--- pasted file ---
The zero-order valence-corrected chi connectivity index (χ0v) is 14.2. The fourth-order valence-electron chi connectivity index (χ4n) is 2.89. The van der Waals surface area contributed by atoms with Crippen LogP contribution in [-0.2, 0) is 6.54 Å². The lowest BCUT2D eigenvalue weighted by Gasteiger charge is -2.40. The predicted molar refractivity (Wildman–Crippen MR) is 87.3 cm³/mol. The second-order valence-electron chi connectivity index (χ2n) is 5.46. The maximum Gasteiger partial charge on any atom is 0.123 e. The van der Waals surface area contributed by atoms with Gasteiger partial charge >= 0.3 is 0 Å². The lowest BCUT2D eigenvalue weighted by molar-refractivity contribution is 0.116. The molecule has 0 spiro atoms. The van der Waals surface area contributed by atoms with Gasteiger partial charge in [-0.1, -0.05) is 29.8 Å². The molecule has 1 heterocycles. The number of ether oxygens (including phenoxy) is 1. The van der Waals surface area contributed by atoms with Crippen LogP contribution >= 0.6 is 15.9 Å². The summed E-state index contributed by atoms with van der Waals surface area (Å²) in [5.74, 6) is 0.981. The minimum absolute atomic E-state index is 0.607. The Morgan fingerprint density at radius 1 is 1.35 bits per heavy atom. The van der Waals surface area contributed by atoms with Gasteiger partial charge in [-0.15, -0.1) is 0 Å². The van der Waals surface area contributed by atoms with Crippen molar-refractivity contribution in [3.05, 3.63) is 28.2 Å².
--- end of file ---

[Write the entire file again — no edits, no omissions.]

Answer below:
The zero-order valence-corrected chi connectivity index (χ0v) is 14.2. The fourth-order valence-electron chi connectivity index (χ4n) is 2.89. The van der Waals surface area contributed by atoms with Crippen LogP contribution in [-0.2, 0) is 6.54 Å². The lowest BCUT2D eigenvalue weighted by Gasteiger charge is -2.40. The predicted molar refractivity (Wildman–Crippen MR) is 87.3 cm³/mol. The second-order valence-electron chi connectivity index (χ2n) is 5.46. The maximum Gasteiger partial charge on any atom is 0.123 e. The van der Waals surface area contributed by atoms with Gasteiger partial charge >= 0.3 is 0 Å². The lowest BCUT2D eigenvalue weighted by molar-refractivity contribution is 0.116. The molecule has 0 spiro atoms. The van der Waals surface area contributed by atoms with Gasteiger partial charge in [-0.1, -0.05) is 29.8 Å². The molecule has 1 heterocycles. The number of ether oxygens (including phenoxy) is 1. The van der Waals surface area contributed by atoms with Crippen LogP contribution >= 0.6 is 15.9 Å². The summed E-state index contributed by atoms with van der Waals surface area (Å²) in [5.74, 6) is 0.981. The minimum absolute atomic E-state index is 0.607. The Morgan fingerprint density at radius 1 is 1.35 bits per heavy atom. The van der Waals surface area contributed by atoms with Gasteiger partial charge in [-0.15, -0.1) is 0 Å². The van der Waals surface area contributed by atoms with Crippen molar-refractivity contribution in [3.05, 3.63) is 28.2 Å².